Singing protestors furious about plans to rebuild the Edmonton Incinerator shut down a meeting of north London’s waste authority.

The North London Waste Authority (NLWA) has been subject to a long-running campaign over its £1.2billion plan to rebuild and expand the Edmonton Incinerator near Chingford.

The current incinerator is the oldest of its kind in the UK and in increasingly poor condition, with a five-month “outage” of one of its turbines last year causing a £5.5 million loss in productivity.

Meeting for the first time since May’s local elections, the waste authority’s 14 members planned to re-elect a chair and vice chair, discuss the past year and scrutinise waste reduction plans on Thursday.

Read more: 'People are burning public money, literally' - MP slams incinerator bosses

However, around 20 protestors refused to stop singing and chanting lyrics such as “burning waste is killing me”, eventually forcing the meeting to be held in private.

The campaigners began the noisy protest when it became clear that the authority’s 14 members, who represent the seven boroughs of North London, intended to re-elect Waltham Forest’s deputy leader Clyde Loakes as chair for the 14th year.

Dorothea Hackman, of Extinction Rebellion Camden, urged NLWA members not to pick him again, arguing ten years as chair should be the “natural limit” to avoid the authority becoming “wedded” to past decisions and unable to listen to “legitimate and evidenced objections”.

She added: “The Edmonton incinerator might have seemed like a good idea in 2015, 2016 and possibly even 2017, but now in 2022 it is not a good idea and we need you to hear this.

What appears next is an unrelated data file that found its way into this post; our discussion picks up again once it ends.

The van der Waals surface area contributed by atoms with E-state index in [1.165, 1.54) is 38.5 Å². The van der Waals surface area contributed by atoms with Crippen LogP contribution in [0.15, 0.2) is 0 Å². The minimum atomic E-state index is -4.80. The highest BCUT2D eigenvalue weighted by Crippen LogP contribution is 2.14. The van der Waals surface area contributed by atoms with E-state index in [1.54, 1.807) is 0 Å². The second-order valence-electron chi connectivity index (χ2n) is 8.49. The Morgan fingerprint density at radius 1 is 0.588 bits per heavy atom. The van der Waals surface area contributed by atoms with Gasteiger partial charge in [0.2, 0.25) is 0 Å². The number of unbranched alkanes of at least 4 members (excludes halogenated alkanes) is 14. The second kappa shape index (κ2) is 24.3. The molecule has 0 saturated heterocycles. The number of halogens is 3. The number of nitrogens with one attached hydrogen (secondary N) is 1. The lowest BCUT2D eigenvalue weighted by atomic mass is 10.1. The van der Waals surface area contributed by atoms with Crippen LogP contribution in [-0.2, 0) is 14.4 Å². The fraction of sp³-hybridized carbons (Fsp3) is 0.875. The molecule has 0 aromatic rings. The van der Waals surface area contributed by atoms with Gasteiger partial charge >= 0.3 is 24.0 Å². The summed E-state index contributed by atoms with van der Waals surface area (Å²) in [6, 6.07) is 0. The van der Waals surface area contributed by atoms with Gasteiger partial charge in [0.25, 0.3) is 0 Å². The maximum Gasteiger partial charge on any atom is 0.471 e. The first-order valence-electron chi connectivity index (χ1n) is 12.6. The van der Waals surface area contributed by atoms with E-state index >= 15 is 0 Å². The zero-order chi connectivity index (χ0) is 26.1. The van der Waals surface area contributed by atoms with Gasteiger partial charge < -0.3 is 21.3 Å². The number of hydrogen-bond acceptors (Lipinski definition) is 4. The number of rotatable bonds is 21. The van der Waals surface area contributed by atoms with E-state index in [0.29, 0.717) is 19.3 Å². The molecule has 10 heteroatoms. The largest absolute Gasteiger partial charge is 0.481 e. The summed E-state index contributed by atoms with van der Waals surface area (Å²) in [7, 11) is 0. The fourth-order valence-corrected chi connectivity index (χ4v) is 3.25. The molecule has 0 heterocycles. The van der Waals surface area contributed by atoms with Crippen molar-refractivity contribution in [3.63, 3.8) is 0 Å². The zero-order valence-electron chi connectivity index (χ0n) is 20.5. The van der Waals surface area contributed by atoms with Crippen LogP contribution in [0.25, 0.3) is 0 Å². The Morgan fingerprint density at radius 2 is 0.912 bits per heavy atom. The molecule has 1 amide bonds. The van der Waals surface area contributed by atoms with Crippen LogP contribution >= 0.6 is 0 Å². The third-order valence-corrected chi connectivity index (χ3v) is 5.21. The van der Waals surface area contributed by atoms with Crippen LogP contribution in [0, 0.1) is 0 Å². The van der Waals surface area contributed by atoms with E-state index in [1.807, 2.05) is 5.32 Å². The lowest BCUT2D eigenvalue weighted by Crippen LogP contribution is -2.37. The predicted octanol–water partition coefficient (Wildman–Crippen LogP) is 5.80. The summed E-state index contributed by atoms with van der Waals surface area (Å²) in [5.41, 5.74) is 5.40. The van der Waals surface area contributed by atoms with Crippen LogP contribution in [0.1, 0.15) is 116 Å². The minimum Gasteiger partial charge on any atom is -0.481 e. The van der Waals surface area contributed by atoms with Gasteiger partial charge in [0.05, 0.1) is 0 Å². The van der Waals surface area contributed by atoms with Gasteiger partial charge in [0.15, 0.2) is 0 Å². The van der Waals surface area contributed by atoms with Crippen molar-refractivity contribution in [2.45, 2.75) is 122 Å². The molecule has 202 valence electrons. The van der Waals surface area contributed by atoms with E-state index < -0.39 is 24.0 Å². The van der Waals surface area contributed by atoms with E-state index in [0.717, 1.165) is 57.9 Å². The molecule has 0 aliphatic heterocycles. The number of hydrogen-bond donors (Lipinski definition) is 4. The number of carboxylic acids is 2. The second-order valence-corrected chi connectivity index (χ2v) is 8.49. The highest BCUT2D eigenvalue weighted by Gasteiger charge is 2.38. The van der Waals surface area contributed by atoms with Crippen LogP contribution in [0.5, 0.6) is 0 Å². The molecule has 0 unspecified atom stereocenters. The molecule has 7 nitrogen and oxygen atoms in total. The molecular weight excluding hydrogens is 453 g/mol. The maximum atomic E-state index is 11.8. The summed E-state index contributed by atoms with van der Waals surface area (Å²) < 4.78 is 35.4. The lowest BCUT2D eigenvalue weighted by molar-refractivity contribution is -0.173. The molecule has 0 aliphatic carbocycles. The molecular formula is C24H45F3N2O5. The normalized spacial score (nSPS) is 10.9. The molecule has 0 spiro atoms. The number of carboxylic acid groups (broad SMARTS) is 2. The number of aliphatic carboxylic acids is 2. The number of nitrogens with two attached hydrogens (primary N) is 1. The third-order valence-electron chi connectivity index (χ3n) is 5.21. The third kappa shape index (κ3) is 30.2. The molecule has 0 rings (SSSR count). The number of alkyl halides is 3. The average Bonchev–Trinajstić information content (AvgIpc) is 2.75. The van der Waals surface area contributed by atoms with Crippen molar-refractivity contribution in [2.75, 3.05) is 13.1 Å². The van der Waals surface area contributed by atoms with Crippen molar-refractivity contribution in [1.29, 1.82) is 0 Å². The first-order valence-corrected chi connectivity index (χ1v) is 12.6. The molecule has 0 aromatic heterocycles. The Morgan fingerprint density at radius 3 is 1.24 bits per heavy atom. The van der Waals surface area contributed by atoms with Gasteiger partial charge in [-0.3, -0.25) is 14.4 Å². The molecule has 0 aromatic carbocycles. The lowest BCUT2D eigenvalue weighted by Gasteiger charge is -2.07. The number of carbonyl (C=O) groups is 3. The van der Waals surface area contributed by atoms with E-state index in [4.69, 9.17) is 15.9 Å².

A CGI of the planned Edmonton incinerator

A CGI of the planned Edmonton incinerator

“There are issues of misrepresentation about emissions and comparisons that say that burning plastic in incinerators is somehow better than landfill – which it isn’t.

“We are in a position with the climate emergency where we want to stop the manufacture of plastics altogether – you should not be building an incinerator but a proper waste recycling facility.”

During a short debate Haringey councillor Isidoros Diakides appeared open to a review of the rules around NLWA’s leadership but spoke positively of Cllr Loakes’s “many years of dedicated service”.

The protest group then began singing lyrics such as “stop pause and review, do not elect Clyde Loakes, take it over” until the meeting was adjourned.

Minutes later members attempted to re-enter the meeting room but were unable to stop the protestors, led by a singer called Marcus, from following them back in.

The meeting eventually resumed in a private room of the Camden Council office building, where Cllr Loakes was elected chair and Islington’s Rowena Champion and Hackney’s Mete Coban were elected as deputy chairs.

Following the meeting an NLWA spokesperson said: “NLWA has always welcomed and encouraged residents to make deputations at our meetings, however shutting down a meeting and preventing democratic processes calls into question the real motives of protestors.”

The seven boroughs represented by the NLWA – Barnet, Camden, Enfield, Hackney, Haringey, Islington and Waltham Forest – have a combined household recycling rate of 28.7%, rising only 0.2% since last year.

Haringey’s Mike Hakata asked whether the authority was “missing a trick” by not investing in technology that could sort more recyling from regular household waste.

Cllr Loakes accepted North London is “falling behind” with recycling rates but said the responsibility to encourage residents “starts in our respective boroughs”.

He added that Government plans for a deposit return scheme, which would see people pay a small deposit for drinks that they receive back when they recycle the bottle or can, had been “delayed, delayed, delayed”.